Graduate School of Business STANFORD UNIVERSITY
MARRIOTT CORPORATION BONDHOLDERS VERSUS EQUITY HOLDERS
On October 5, 1992, Marriott Corporation announced a plan to restructure the company by splitting itself into two parts. The announcement caused immediate and opposite price movements for its stock and its bonds. Stockholders were happy and bondholders were in a furor, particularly those that bought a new issue of bonds in April. The Restructuring Plan The two separate companies were to be Marriott International and Host Marriott. The former company would manage/franchise over 700 hotels and motels. In addition it would manage food and facilities for several thousand businesses, schools, and health-care providers. Finally, it would manage 14 retirement homes under contract. For these businesses, 1991 sales amounted to $7.4 billion. J. Willard Marriott, Jr., Chairman of Marriott Corporation, was to become Chairman of Marriott International. Host Marriott was to own most of the hard assets. More specifically, it would own 139 hotels or motels, 14 retirement communities, and nearly 100 restaurants/shops at airports and along toll roads. For these businesses, 1991 sales were $1.7 billion. Operating cash flows for these businesses approximated 40 percent of total Marriott Corporation operating cash flows, pre-restructuring. Richard Marriott, Vice Chairman of Marriott Corporation, was to become Chairman of this company. The key element in the restructuring plan was that Host Marriott was to keep the debt associated with these assets, approximately $2.9 billion. In contrast, Marriott
International would have only modest debt after the restructuring. The bond indenture was felt not to preclude such a transfer of assets and debt. Known as event risk to bondholders, there were numerous cases of this in the 1980s with the leveraged buyout movement. Bondholder wealth was expropriated in favor of equityholders, and the Marriott restructuring was felt to be a variation off the same © 1992 by the Board of Trustees of the Leland Stanford Junior University. All Rights Reserved. This case was written by Professor James C. Van Home of Stanford University on the basis of publicly available data and information.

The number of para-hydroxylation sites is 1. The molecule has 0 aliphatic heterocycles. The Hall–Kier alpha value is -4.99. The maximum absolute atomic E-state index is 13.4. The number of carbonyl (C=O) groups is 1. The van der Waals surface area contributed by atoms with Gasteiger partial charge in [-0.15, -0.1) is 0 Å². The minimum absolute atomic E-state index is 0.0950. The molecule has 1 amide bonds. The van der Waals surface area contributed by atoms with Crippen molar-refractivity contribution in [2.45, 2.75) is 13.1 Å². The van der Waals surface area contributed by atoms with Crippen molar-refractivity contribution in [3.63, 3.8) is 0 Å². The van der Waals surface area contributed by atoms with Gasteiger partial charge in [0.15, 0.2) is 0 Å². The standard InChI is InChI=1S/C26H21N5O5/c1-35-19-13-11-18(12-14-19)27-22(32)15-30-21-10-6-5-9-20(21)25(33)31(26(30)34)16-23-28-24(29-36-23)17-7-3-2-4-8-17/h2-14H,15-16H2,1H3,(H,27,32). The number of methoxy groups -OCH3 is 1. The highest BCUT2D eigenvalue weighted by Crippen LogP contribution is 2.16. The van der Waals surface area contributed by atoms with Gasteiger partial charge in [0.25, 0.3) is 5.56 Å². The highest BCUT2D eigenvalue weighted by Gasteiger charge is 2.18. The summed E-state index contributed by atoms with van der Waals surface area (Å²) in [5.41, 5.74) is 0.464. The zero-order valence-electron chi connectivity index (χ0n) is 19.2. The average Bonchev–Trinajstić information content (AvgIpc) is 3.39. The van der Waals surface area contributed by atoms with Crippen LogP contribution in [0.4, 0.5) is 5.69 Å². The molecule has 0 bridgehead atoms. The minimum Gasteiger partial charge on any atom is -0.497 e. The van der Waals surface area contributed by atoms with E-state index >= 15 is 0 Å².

theme. While Marriott International was to provide a $630 million line of credit to Host Marriott, the expiration date of the line was sooner than the maturities of many of the bond issues outstanding. Merrill Lynch was advisor to Marriott on the restructuring plan, and Marriott’s new chief financial officer, Stephen Bollenbach, was instrumental in the development of the restructuring plan. It called for stockholders of Marriott Corporation receiving one share of stock in each of the new companies for each share of stock previously held. Technically, the transaction represents a spin-off. The Marriott family owned approximately 25 percent of the shares before, and would initially own the same percent in each of the two companies afterwards. The Company’s Debt Structure Year-end balance sheets for 1991 and 1990 are shown in Exhibit 1, and longterm debt at January 3, 1992 is seen to be $3.2 billion. This debt included some dozen bond issues with a total face value of $2-i /4 billion. Maturities ranged from one to 15 years, and all issues were rated BBB by Standard & Poor’s. This rating was later lowered to single B, which remained the bond rating for the new Host Marriott. In contrast, Marriott International received a rating of a single A, an increase over the rating for the pre-restructured company. The company’s legacy of debt came from aggressive expansion of hotels and motels in the i980s. With depressed real estate conditions in the early 1990s, the company was unable/unwilling to sell off certain assets and reduce its debt. The company’s strategy was to manage properties, not necessarily to own them. For the most part, ownership was viewed as only a temporary phenomenon during initial...
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